It helps in some small part that Game of Thrones is much more of a dialogue/acting/writing showcase, and similar to a period drama in many ways. That can contribute to it, but wouldn’t explain everything on its own.

    I think Westworld will prompt two fantasy series being widely nominated, so it’s not that either.

    I would sooner blame The Walking Dead’s many flaws, and the specific nature of those flaws. I think Game of Thrones is a much less messy show, but I’ll ignore that for now and just try to focus on facts and dominant popular opinions. Peter Dinklage has the biggest part in an ensemble cast on GOT, and nearly everyone likes or loves his performance. Andrew Lincoln has the biggest part in an ensemble cast on TWD, and viewers seem split down the middle on whether he’s great or terrible (I vote the latter very emphatically). Many people find the show poorly written and tonally off. The Governor drove the momentum of a season and a half of the show, and he was widely hated as a storyline and character. The show had many widely despised characters and actors (Lori, Andrea, Carl), and in general a cast and writing far less frequently/universally/uniformly praised than that of Game of Thrones. And just about every reviewer has some problems with the inconsistent logic about the walkers. It also looks more bleak than sleek, which isn’t really the Emmy way.

    Game of Thrones has flaws, too, but most of them wouldn’t hurt award performance. They frequently adapt the books poorly or with unwise choices, but the bulk of award voters won’t know or care about that. The show has gotten messy and cluttered storytelling of late, but it had to break into the scene with Season 1 which was pretty excellent and airtight in terms of focus, and once you’re nominated all over the place you’re likely to stay or get more. There’s sometimes too much nudity, but there have been for most HBO players, and it’s actually less gratuitous than Boardwalk Empire’s on average. Dinklage’s accent isn’t great, but his performance is. There are a couple of weak links in the cast, but most of them die fast and it’s never close to the majority. There are pacing issues, but nothing on par with the farm or Woodbury or the other frequently maligned ones on The Walking Dead (all things considered, Game of Thrones moves at lightning pace in the back half of every season).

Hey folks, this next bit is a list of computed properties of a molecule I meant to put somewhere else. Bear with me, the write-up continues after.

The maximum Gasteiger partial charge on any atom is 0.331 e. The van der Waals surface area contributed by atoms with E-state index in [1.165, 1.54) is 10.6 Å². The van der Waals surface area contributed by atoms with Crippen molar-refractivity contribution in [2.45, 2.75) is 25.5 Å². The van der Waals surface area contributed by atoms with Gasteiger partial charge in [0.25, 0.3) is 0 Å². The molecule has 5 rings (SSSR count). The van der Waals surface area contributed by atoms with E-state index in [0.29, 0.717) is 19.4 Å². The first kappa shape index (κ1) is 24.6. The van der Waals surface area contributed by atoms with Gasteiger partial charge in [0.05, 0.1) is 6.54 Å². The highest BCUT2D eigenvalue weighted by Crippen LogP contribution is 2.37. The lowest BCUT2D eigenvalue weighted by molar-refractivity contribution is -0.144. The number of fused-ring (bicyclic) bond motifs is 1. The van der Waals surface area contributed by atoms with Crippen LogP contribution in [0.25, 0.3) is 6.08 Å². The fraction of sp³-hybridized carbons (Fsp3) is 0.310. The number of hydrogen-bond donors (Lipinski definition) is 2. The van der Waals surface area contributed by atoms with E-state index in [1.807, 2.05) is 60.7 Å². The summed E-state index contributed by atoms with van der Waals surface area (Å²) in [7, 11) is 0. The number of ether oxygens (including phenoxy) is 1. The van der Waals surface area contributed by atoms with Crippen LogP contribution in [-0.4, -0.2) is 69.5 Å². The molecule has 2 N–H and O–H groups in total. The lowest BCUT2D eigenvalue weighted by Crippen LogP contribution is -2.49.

Now, if I add in my own opinion, The Walking Dead has never had a season that wasn’t misguided or poorly plotted for at least half of it (but if you go by calendar year, I liked the episodes that aired in 2012). There has never been a great episode where every storyline clicked since “Clear” for me. Andrew Lincoln is frequently really bad, and Norman Reedus, Chandler Riggs, David Morrissey (mostly just accent problems), Sarah Wayne Callies, Laurie Holden, Josh McDermitt, and Danai Gurira aren’t very good either (though I like some performances such as Scott Wilson, Lennie James, Chad Coleman, Ross Marquand, Melissa McBride, and Jeffrey DeMunn). The dialogue is some of the worst on an acclaimed show ever. There are questionable gender and racial politics, to be generous. There are writing and logic problems galore.

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    Somnambulist
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    #364202

    It might not be a better explanation than “it sucks” but I do think it’s because of The Walking Dead‘s association with zombies and comic book (okay, “graphic novel”) provenance.

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    Tyler The Awesome Guy
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    #364203

    Maybe because Walking Dead focuses on zombies, and Game of Thrones doesn’t focus on anything that is supernatural or creepy. It has a medieval theme and is more relatable, because it in and of itself is a subgenre. While both shows are phenomenons, I feel that GoT is more accessible, even for the more curmudgeonly voting fellers.